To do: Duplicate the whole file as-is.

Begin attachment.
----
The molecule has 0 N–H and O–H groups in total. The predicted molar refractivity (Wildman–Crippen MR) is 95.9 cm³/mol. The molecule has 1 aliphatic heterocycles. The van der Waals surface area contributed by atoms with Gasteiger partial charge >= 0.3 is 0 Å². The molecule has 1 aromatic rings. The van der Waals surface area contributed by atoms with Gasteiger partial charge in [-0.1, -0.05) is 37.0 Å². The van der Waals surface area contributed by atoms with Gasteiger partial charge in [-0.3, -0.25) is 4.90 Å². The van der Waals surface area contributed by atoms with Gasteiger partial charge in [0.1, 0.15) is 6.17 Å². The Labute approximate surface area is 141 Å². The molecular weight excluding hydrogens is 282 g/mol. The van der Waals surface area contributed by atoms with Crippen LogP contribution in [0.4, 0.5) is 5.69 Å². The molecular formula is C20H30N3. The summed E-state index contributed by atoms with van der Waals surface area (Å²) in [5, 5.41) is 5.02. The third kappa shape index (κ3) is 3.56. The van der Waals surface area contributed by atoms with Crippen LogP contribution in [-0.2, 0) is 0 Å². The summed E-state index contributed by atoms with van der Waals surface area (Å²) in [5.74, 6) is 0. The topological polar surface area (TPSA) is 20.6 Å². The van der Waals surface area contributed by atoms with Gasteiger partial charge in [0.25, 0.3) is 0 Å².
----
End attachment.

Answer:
The molecule has 0 N–H and O–H groups in total. The predicted molar refractivity (Wildman–Crippen MR) is 95.9 cm³/mol. The molecule has 1 aliphatic heterocycles. The van der Waals surface area contributed by atoms with Gasteiger partial charge >= 0.3 is 0 Å². The molecule has 1 aromatic rings. The van der Waals surface area contributed by atoms with Gasteiger partial charge in [-0.1, -0.05) is 37.0 Å². The van der Waals surface area contributed by atoms with Gasteiger partial charge in [-0.3, -0.25) is 4.90 Å². The van der Waals surface area contributed by atoms with Gasteiger partial charge in [0.1, 0.15) is 6.17 Å². The Labute approximate surface area is 141 Å². The molecular weight excluding hydrogens is 282 g/mol. The van der Waals surface area contributed by atoms with Crippen LogP contribution in [0.4, 0.5) is 5.69 Å². The molecular formula is C20H30N3. The summed E-state index contributed by atoms with van der Waals surface area (Å²) in [5, 5.41) is 5.02. The third kappa shape index (κ3) is 3.56. The van der Waals surface area contributed by atoms with Crippen LogP contribution in [-0.2, 0) is 0 Å². The summed E-state index contributed by atoms with van der Waals surface area (Å²) in [5.74, 6) is 0. The topological polar surface area (TPSA) is 20.6 Å². The van der Waals surface area contributed by atoms with Gasteiger partial charge in [0.25, 0.3) is 0 Å².